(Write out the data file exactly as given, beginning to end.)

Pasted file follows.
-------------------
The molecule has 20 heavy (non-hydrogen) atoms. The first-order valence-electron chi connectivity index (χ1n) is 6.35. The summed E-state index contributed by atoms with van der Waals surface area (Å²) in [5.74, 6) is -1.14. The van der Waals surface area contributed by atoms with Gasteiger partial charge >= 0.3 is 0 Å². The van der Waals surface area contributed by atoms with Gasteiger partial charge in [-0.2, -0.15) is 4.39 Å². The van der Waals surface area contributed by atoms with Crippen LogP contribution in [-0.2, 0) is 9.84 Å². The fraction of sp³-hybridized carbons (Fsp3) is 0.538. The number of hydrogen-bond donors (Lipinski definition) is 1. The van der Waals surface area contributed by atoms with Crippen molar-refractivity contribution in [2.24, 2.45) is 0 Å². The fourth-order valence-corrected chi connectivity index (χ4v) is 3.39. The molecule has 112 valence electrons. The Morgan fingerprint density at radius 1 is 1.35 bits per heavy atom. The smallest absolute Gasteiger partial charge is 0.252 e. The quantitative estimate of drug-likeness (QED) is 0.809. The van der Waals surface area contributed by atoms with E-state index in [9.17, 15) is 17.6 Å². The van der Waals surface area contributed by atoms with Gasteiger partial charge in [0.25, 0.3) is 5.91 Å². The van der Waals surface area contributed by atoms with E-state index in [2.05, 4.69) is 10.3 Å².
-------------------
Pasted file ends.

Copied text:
The molecule has 20 heavy (non-hydrogen) atoms. The first-order valence-electron chi connectivity index (χ1n) is 6.35. The summed E-state index contributed by atoms with van der Waals surface area (Å²) in [5.74, 6) is -1.14. The van der Waals surface area contributed by atoms with Gasteiger partial charge >= 0.3 is 0 Å². The van der Waals surface area contributed by atoms with Gasteiger partial charge in [-0.2, -0.15) is 4.39 Å². The van der Waals surface area contributed by atoms with Crippen LogP contribution in [-0.2, 0) is 9.84 Å². The fraction of sp³-hybridized carbons (Fsp3) is 0.538. The number of hydrogen-bond donors (Lipinski definition) is 1. The van der Waals surface area contributed by atoms with Crippen molar-refractivity contribution in [2.24, 2.45) is 0 Å². The fourth-order valence-corrected chi connectivity index (χ4v) is 3.39. The molecule has 112 valence electrons. The Morgan fingerprint density at radius 1 is 1.35 bits per heavy atom. The smallest absolute Gasteiger partial charge is 0.252 e. The quantitative estimate of drug-likeness (QED) is 0.809. The van der Waals surface area contributed by atoms with E-state index in [9.17, 15) is 17.6 Å². The van der Waals surface area contributed by atoms with Gasteiger partial charge in [0.25, 0.3) is 5.91 Å². The van der Waals surface area contributed by atoms with E-state index in [2.05, 4.69) is 10.3 Å².